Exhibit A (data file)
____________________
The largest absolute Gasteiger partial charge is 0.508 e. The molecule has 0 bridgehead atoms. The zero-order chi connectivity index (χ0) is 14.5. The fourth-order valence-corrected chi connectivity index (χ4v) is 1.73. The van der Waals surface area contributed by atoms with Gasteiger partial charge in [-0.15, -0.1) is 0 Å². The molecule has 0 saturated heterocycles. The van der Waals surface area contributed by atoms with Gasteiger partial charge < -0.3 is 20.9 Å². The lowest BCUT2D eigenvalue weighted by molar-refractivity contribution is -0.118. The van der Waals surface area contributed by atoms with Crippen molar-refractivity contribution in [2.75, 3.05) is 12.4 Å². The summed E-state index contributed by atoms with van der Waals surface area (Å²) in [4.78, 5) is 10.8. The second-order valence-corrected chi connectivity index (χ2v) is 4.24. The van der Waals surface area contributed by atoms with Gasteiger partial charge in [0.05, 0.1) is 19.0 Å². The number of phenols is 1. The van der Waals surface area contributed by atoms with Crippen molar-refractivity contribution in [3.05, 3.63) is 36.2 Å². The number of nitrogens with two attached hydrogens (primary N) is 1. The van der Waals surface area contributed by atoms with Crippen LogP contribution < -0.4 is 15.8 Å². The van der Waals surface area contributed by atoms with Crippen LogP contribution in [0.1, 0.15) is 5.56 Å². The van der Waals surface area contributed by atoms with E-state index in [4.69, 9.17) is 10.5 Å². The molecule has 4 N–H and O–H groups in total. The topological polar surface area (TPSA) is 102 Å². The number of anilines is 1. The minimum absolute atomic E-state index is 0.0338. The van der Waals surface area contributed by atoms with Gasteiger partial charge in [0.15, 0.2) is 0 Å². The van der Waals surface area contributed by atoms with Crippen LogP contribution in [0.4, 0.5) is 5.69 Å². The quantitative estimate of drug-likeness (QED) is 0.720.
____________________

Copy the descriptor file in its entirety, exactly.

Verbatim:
The largest absolute Gasteiger partial charge is 0.508 e. The molecule has 0 bridgehead atoms. The zero-order chi connectivity index (χ0) is 14.5. The fourth-order valence-corrected chi connectivity index (χ4v) is 1.73. The van der Waals surface area contributed by atoms with Gasteiger partial charge in [-0.15, -0.1) is 0 Å². The molecule has 0 saturated heterocycles. The van der Waals surface area contributed by atoms with Gasteiger partial charge < -0.3 is 20.9 Å². The lowest BCUT2D eigenvalue weighted by molar-refractivity contribution is -0.118. The van der Waals surface area contributed by atoms with Crippen molar-refractivity contribution in [2.75, 3.05) is 12.4 Å². The summed E-state index contributed by atoms with van der Waals surface area (Å²) in [4.78, 5) is 10.8. The second-order valence-corrected chi connectivity index (χ2v) is 4.24. The van der Waals surface area contributed by atoms with Gasteiger partial charge in [0.05, 0.1) is 19.0 Å². The number of phenols is 1. The van der Waals surface area contributed by atoms with Crippen molar-refractivity contribution in [3.05, 3.63) is 36.2 Å². The number of nitrogens with two attached hydrogens (primary N) is 1. The van der Waals surface area contributed by atoms with Crippen LogP contribution < -0.4 is 15.8 Å². The van der Waals surface area contributed by atoms with Crippen LogP contribution in [0.1, 0.15) is 5.56 Å². The van der Waals surface area contributed by atoms with E-state index in [4.69, 9.17) is 10.5 Å². The molecule has 4 N–H and O–H groups in total. The topological polar surface area (TPSA) is 102 Å². The number of anilines is 1. The minimum absolute atomic E-state index is 0.0338. The van der Waals surface area contributed by atoms with Gasteiger partial charge in [0.15, 0.2) is 0 Å². The van der Waals surface area contributed by atoms with Crippen LogP contribution in [0.4, 0.5) is 5.69 Å². The quantitative estimate of drug-likeness (QED) is 0.720.